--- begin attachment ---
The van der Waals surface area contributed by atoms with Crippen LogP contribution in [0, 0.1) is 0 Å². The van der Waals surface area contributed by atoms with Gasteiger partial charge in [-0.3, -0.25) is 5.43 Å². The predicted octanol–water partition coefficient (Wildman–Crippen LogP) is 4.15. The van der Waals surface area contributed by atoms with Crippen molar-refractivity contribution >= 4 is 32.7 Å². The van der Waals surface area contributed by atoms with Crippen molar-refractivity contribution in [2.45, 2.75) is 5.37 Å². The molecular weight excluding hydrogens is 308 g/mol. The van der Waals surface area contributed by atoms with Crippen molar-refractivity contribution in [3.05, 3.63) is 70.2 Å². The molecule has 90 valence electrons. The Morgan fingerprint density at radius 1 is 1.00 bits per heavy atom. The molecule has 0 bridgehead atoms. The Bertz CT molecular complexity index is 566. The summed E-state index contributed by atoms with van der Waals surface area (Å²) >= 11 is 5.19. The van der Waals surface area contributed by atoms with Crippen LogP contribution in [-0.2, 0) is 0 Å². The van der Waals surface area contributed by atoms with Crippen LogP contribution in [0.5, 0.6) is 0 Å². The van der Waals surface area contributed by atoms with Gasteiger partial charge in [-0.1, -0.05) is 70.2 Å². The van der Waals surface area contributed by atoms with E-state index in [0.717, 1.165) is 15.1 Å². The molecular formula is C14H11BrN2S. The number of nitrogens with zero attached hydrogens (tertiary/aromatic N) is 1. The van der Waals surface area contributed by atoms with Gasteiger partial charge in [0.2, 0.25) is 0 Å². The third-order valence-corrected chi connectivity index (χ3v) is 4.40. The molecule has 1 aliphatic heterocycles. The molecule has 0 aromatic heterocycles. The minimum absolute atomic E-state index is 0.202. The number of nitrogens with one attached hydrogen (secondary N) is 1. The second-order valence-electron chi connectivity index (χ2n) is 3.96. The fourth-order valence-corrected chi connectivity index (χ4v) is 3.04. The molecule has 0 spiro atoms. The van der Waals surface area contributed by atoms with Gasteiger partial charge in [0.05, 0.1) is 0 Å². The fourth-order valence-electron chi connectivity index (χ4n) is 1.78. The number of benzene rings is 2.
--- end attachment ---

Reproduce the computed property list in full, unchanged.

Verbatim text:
The van der Waals surface area contributed by atoms with Crippen LogP contribution in [0, 0.1) is 0 Å². The van der Waals surface area contributed by atoms with Gasteiger partial charge in [-0.3, -0.25) is 5.43 Å². The predicted octanol–water partition coefficient (Wildman–Crippen LogP) is 4.15. The van der Waals surface area contributed by atoms with Crippen molar-refractivity contribution >= 4 is 32.7 Å². The van der Waals surface area contributed by atoms with Crippen molar-refractivity contribution in [2.45, 2.75) is 5.37 Å². The molecular weight excluding hydrogens is 308 g/mol. The van der Waals surface area contributed by atoms with Crippen molar-refractivity contribution in [3.05, 3.63) is 70.2 Å². The molecule has 90 valence electrons. The Morgan fingerprint density at radius 1 is 1.00 bits per heavy atom. The molecule has 0 bridgehead atoms. The Bertz CT molecular complexity index is 566. The summed E-state index contributed by atoms with van der Waals surface area (Å²) >= 11 is 5.19. The van der Waals surface area contributed by atoms with Crippen LogP contribution in [-0.2, 0) is 0 Å². The van der Waals surface area contributed by atoms with Crippen LogP contribution in [0.5, 0.6) is 0 Å². The van der Waals surface area contributed by atoms with Gasteiger partial charge in [-0.1, -0.05) is 70.2 Å². The van der Waals surface area contributed by atoms with E-state index in [0.717, 1.165) is 15.1 Å². The molecular formula is C14H11BrN2S. The number of nitrogens with zero attached hydrogens (tertiary/aromatic N) is 1. The van der Waals surface area contributed by atoms with Gasteiger partial charge in [0.2, 0.25) is 0 Å². The third-order valence-corrected chi connectivity index (χ3v) is 4.40. The molecule has 1 aliphatic heterocycles. The molecule has 0 aromatic heterocycles. The minimum absolute atomic E-state index is 0.202. The number of nitrogens with one attached hydrogen (secondary N) is 1. The second-order valence-electron chi connectivity index (χ2n) is 3.96. The fourth-order valence-corrected chi connectivity index (χ4v) is 3.04. The molecule has 0 spiro atoms. The van der Waals surface area contributed by atoms with Gasteiger partial charge in [0.05, 0.1) is 0 Å². The fourth-order valence-electron chi connectivity index (χ4n) is 1.78. The number of benzene rings is 2.